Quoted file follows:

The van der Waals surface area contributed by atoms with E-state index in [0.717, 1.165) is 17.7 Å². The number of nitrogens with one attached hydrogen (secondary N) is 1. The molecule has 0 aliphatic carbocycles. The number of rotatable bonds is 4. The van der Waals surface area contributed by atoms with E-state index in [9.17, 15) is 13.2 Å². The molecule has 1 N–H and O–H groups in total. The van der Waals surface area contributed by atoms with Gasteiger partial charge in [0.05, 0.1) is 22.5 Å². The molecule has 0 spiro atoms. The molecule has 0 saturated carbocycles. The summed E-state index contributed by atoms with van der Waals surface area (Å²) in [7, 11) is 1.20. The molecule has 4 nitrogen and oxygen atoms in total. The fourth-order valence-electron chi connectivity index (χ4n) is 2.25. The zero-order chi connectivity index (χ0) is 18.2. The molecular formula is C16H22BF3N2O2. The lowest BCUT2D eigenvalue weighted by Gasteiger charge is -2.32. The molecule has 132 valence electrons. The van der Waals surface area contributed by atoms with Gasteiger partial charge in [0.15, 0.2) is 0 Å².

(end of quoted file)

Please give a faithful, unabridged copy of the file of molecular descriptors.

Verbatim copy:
The van der Waals surface area contributed by atoms with E-state index in [0.717, 1.165) is 17.7 Å². The number of nitrogens with one attached hydrogen (secondary N) is 1. The molecule has 0 aliphatic carbocycles. The number of rotatable bonds is 4. The van der Waals surface area contributed by atoms with E-state index in [9.17, 15) is 13.2 Å². The molecule has 1 N–H and O–H groups in total. The van der Waals surface area contributed by atoms with Gasteiger partial charge in [0.05, 0.1) is 22.5 Å². The molecule has 0 spiro atoms. The molecule has 0 saturated carbocycles. The summed E-state index contributed by atoms with van der Waals surface area (Å²) in [7, 11) is 1.20. The molecule has 4 nitrogen and oxygen atoms in total. The fourth-order valence-electron chi connectivity index (χ4n) is 2.25. The zero-order chi connectivity index (χ0) is 18.2. The molecular formula is C16H22BF3N2O2. The lowest BCUT2D eigenvalue weighted by Gasteiger charge is -2.32. The molecule has 132 valence electrons. The van der Waals surface area contributed by atoms with Gasteiger partial charge in [0.15, 0.2) is 0 Å².